Monday, March 3, 2014

Why So Many Singers?

Recently I was asked why we use so many singers on our worship team during our services?  We typically have 8 people singing on our worship team at each service.  That is definitely not the trend in modern worship settings.  Most churches now a days are only using 2 or 3 singers at most to lead in worship.  In fact, when you hear worship songs on the radio it is normally only one singer (the lead) and then one more person doing a harmony part.  And I get it.  I get the simplicity.  Having only 2 or 3 singers is definitely easier (certainly easier to schedule), but here are some reasons for why we don't do it that way.

1)  We are a baptist church with a rich history of choirs.  The great thing about choirs is that you get to sing so many harmony parts.  Typical choirs consist of sopranos, altos, tenors, and basses.  That's 4 separate parts.  I like the fact that we honor our past in the way we do modern worship.  While only 1 person leads each worship song, on choruses you get to hear harmony parts (soprano, alto, tenor, and bass/baritone-which doubles the melody).  For a hundred years our church was accustomed to hearing the choir sing harmony parts.  It seems wrong to completely take that away from them just because we are doing some new things with our worship music.

2)  We want people to participate in worship.  People are more inclined to sing if they hear someone singing their musical "part".  For example-if you are a soprano and the worship is being led by a man (singing lead) and a woman (singing a tenor/alto harmony) are you going to feel comfortable singing?  You would probably feel as if you were singing all alone.  I don't ever want people to feel that way here.  If you sing soprano, we've got someone you can follow.  If you sing alto, we've got someone on that as well.  We want to do everything we can to encourage you to sing, participate, and hopefully experience the presence of God.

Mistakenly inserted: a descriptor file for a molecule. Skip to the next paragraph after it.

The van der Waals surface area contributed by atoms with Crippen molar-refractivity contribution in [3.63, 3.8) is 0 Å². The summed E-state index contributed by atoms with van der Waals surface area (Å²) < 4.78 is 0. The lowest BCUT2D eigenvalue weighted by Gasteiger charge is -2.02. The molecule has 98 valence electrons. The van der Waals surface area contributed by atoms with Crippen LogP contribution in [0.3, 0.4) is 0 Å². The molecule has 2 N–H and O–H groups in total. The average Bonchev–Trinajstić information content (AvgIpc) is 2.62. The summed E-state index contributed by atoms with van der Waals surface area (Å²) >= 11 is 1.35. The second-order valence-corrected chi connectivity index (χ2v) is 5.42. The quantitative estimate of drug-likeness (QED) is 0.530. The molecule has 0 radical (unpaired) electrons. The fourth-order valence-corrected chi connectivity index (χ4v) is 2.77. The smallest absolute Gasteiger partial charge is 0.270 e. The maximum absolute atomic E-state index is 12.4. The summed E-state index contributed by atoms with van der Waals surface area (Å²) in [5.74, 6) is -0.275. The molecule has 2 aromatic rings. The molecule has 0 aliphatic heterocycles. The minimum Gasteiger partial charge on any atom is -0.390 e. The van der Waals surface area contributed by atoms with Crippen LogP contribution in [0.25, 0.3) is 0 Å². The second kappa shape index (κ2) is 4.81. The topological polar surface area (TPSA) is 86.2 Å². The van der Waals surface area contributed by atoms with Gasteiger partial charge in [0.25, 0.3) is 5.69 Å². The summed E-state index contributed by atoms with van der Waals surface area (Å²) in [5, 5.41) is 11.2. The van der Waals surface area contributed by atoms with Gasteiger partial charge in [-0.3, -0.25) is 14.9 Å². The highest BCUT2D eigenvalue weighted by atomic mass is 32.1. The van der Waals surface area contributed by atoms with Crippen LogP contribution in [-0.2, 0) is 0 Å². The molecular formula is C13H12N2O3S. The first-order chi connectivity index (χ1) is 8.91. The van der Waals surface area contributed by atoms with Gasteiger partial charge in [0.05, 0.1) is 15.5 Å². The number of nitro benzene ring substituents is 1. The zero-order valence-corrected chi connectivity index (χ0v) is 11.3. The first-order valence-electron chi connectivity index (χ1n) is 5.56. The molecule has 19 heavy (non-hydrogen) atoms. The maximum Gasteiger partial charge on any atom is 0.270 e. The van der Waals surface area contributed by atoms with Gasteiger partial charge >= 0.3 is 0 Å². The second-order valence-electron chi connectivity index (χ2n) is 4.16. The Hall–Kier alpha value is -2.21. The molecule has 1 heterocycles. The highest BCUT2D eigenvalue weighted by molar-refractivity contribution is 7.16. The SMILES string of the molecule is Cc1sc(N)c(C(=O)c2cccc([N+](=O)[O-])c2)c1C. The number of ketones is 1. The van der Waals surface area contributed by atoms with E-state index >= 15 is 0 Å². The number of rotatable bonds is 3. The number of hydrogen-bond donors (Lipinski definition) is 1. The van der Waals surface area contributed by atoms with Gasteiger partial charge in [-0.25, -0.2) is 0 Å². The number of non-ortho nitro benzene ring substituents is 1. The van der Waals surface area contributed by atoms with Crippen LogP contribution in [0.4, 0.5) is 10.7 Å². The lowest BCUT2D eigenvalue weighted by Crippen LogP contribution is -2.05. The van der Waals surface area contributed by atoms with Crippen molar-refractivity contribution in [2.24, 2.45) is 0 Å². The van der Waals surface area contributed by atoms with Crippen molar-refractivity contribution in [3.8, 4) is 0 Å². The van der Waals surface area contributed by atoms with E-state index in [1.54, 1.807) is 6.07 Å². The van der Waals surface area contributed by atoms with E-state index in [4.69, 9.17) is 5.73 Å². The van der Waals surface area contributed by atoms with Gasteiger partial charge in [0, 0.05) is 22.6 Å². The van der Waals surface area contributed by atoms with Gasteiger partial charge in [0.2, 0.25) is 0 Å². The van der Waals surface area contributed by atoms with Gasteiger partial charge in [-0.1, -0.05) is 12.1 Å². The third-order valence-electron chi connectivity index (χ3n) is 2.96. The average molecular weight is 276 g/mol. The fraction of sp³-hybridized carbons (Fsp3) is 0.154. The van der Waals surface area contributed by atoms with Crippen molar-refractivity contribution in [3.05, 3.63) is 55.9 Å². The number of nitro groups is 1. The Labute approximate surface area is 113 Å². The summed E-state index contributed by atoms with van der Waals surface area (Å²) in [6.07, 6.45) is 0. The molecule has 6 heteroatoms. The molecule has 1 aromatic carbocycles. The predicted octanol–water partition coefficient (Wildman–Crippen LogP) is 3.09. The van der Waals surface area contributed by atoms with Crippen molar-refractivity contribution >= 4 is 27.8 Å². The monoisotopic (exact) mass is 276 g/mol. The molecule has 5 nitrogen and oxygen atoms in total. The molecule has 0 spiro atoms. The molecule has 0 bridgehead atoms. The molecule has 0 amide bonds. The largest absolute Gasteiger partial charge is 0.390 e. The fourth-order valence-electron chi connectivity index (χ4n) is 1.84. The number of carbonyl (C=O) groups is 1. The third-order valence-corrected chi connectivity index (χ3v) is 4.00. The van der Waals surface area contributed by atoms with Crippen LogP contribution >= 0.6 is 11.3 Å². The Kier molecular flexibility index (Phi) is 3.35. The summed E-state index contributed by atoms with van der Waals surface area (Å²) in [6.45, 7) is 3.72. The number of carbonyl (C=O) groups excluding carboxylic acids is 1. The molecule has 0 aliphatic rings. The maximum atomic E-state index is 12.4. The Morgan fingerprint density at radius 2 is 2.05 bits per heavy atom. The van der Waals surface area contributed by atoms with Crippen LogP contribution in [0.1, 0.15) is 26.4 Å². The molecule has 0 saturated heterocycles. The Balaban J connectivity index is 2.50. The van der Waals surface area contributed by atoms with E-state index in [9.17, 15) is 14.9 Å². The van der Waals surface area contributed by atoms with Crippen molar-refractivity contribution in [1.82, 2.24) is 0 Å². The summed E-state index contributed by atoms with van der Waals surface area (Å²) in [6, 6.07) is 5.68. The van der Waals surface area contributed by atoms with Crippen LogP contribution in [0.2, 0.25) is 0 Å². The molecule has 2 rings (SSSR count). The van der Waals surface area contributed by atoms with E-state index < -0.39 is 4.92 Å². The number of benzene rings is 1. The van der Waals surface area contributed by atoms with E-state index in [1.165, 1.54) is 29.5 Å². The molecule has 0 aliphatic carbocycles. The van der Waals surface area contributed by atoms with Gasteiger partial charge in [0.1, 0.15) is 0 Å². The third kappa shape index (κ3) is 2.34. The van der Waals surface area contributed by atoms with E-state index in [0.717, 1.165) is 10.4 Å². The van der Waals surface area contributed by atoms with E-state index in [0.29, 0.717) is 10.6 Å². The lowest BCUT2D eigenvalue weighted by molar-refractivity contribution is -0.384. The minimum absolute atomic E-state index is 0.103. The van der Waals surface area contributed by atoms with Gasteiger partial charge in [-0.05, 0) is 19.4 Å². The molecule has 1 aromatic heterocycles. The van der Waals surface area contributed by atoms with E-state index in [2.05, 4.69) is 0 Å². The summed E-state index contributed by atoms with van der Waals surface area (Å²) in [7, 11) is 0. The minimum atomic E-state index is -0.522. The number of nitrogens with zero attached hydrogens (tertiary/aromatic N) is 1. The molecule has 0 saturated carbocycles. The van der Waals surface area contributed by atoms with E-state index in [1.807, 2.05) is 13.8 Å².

3)  We have really talented singers with hearts that long to lead in worship.  How do I tell a soprano that she can't participate in leading in worship just because she doesn't sing alto?  Or a bass because he can't sing tenor?  That just doesn't seem right to me.  If God has equipped someone musically and given them a desire to lead, it's my responsibility to get them involved and give them opportunities to lead and to sing.   

4)  My own personal musical history and preferences.  When I was in college I was in a musical ensemble that traveled all over the state of South Carolina doing concerts at churches, schools, and other events.  That group normally consisted on 8 singers (2 sopranos, 2 altos, 2 tenors, and 2 baritone/basses) plus a full band.  So, when we sang (the contemporary Christian music of that day) we used a lot of harmony.  And I got used to it.  I enjoy it.  And let's be honest, there's nothing quite as powerful as an ensemble singing a rock ballad in 3 and 4 part harmony.  It fills up the sound in a way that a soloist and the band just can't accomplish on their own.

So, that's it.  I know that the way we do things at MPBC is probably not the normal way of doing things.  But I do believe it is the best way for us to do them.  Plus, it means that we can take modern worship songs that other groups are doing and put our own little spin on them.  I'm good with us being a little bit different than everybody else.

Worship Big!


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